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I began thinking of my first book in 1977, started research in the mid-80’s, wrote it in 1988, rewrote it in 1994, rewrote it in 2007 and “Breaking News” was published in 2008.
      Luckily I was employed throughout by NBC News, which enabled me to raise a family in less time than it took to write the book.
      I was able to speed up my writerly process somewhat with “Walking Israel,” which from conception to execution took half the time, fifteen years.
      At that point I understood that the research process of non-fiction takes too much time and decided to just make it all up. Hence, my first novel, “The List,” which took, from the dawning of the idea to the printing press, a decade.
      “Jacob’s Oath,” to be published in October 2013, was a whirlwind. One year’s work.

All my writing is based on way too much research, a fault I ascribe to my journalistic background. I love the research, the fishing expeditions in people’s lives, using what I find to invent a story that is true to a character. I asked a man what he did in the war. He said he hid for two years in a hole in the ground. A man took me to his neighbor’s apartment where he showed me a brown paper bag. Inside was the bloodied dress his daughter wore when she was shot dead.  “I can’t bear to keep it in my home,” he said, “but I can’t throw it away either.”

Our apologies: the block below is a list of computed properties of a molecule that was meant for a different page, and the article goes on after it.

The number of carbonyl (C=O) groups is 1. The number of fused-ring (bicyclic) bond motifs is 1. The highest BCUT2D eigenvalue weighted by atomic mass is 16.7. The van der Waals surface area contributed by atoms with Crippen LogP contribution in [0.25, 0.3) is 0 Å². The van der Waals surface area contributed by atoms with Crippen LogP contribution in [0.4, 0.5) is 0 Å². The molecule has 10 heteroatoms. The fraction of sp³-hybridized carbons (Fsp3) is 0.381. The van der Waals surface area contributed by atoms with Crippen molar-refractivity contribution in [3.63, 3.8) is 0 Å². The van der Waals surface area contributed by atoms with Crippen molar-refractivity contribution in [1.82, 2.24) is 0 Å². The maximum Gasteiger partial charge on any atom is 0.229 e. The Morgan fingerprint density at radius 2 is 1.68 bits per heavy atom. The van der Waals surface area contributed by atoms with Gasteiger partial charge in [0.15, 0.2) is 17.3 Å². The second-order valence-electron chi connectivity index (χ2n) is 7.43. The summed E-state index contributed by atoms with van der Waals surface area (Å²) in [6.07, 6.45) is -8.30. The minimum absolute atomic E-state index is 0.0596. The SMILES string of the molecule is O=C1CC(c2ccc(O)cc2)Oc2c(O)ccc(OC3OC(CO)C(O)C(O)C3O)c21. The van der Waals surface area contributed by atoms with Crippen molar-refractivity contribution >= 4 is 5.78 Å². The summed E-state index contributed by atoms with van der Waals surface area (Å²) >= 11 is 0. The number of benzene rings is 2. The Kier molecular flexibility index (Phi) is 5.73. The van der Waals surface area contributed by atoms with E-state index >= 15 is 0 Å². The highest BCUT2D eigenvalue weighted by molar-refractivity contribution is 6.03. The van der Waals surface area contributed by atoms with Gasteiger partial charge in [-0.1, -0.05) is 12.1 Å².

I owe it to these people, and all the others who I met on the worst day of their lives, to write the truth, even if it’s fiction.
      I love writing, the attempt to express the depths within myself. I love the rewriting, polishing the stone until it at least appears like a gem.
      I don’t love talking to two people in a bookstore reading, but I do appreciate them coming, and I thank the stores for their enthusiasm, sort of: “Oh, you’re the writer. It’s back there, see, the empty chairs?”
      It’s a far cry from the ten million audience of NBC Nightly News where I have toiled for close to forty years. As a foreign correspondent based, in order, in London, Brussels, Israel, Rhodesia, South Africa, Paris, Frankfurt and Israel again, I’ve had the extraordinary privilege of, in that tired but accurate phrase, witnessing history.
      I want to write interesting and suspenseful stories, gripping and stylish, with an edge of humor, but the subject must be real, it should be a way of understanding the real world, not to be an escape from it. I want to take the journalistic questions of who, what, where, when, why and how, one step further: Yes, but what was it like to be there? To be that person?

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